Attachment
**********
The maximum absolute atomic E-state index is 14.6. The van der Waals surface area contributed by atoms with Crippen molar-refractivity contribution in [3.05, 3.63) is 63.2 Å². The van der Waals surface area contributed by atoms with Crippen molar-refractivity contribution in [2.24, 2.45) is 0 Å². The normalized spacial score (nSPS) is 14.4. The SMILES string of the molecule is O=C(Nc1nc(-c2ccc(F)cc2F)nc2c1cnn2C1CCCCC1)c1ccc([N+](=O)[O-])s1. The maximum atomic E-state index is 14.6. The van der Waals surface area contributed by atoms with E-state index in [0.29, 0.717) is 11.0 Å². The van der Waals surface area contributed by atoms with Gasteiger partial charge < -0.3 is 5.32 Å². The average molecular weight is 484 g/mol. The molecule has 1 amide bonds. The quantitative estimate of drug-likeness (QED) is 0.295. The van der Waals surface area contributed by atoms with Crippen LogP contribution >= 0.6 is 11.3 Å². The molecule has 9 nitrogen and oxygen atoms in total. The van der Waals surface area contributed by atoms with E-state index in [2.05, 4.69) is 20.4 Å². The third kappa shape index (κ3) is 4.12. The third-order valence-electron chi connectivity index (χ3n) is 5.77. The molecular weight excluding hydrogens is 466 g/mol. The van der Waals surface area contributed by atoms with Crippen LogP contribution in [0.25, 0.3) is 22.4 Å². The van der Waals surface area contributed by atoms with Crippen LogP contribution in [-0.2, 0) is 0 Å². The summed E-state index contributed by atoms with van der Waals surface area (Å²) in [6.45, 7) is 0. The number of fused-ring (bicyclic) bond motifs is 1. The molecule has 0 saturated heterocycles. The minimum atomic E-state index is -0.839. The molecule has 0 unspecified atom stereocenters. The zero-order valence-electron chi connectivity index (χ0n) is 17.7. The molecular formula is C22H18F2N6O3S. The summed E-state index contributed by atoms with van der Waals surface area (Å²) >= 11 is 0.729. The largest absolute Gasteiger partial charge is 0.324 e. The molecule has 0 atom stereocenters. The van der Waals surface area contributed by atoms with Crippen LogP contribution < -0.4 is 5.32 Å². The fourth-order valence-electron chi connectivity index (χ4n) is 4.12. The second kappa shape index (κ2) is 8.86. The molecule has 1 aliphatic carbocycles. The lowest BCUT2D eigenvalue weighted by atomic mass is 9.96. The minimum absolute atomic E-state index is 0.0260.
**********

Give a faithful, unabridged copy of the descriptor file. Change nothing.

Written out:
The maximum absolute atomic E-state index is 14.6. The van der Waals surface area contributed by atoms with Crippen molar-refractivity contribution in [3.05, 3.63) is 63.2 Å². The van der Waals surface area contributed by atoms with Crippen molar-refractivity contribution in [2.24, 2.45) is 0 Å². The normalized spacial score (nSPS) is 14.4. The SMILES string of the molecule is O=C(Nc1nc(-c2ccc(F)cc2F)nc2c1cnn2C1CCCCC1)c1ccc([N+](=O)[O-])s1. The maximum atomic E-state index is 14.6. The van der Waals surface area contributed by atoms with E-state index in [0.29, 0.717) is 11.0 Å². The van der Waals surface area contributed by atoms with Gasteiger partial charge < -0.3 is 5.32 Å². The average molecular weight is 484 g/mol. The molecule has 1 amide bonds. The quantitative estimate of drug-likeness (QED) is 0.295. The van der Waals surface area contributed by atoms with Crippen LogP contribution >= 0.6 is 11.3 Å². The molecule has 9 nitrogen and oxygen atoms in total. The van der Waals surface area contributed by atoms with E-state index in [2.05, 4.69) is 20.4 Å². The third kappa shape index (κ3) is 4.12. The third-order valence-electron chi connectivity index (χ3n) is 5.77. The molecular weight excluding hydrogens is 466 g/mol. The van der Waals surface area contributed by atoms with Crippen LogP contribution in [0.25, 0.3) is 22.4 Å². The van der Waals surface area contributed by atoms with Crippen LogP contribution in [-0.2, 0) is 0 Å². The summed E-state index contributed by atoms with van der Waals surface area (Å²) in [6.45, 7) is 0. The number of fused-ring (bicyclic) bond motifs is 1. The molecule has 0 saturated heterocycles. The minimum atomic E-state index is -0.839. The molecule has 0 unspecified atom stereocenters. The zero-order valence-electron chi connectivity index (χ0n) is 17.7. The molecular formula is C22H18F2N6O3S. The summed E-state index contributed by atoms with van der Waals surface area (Å²) >= 11 is 0.729. The largest absolute Gasteiger partial charge is 0.324 e. The molecule has 0 atom stereocenters. The van der Waals surface area contributed by atoms with Crippen LogP contribution < -0.4 is 5.32 Å². The fourth-order valence-electron chi connectivity index (χ4n) is 4.12. The second kappa shape index (κ2) is 8.86. The molecule has 1 aliphatic carbocycles. The lowest BCUT2D eigenvalue weighted by atomic mass is 9.96. The minimum absolute atomic E-state index is 0.0260.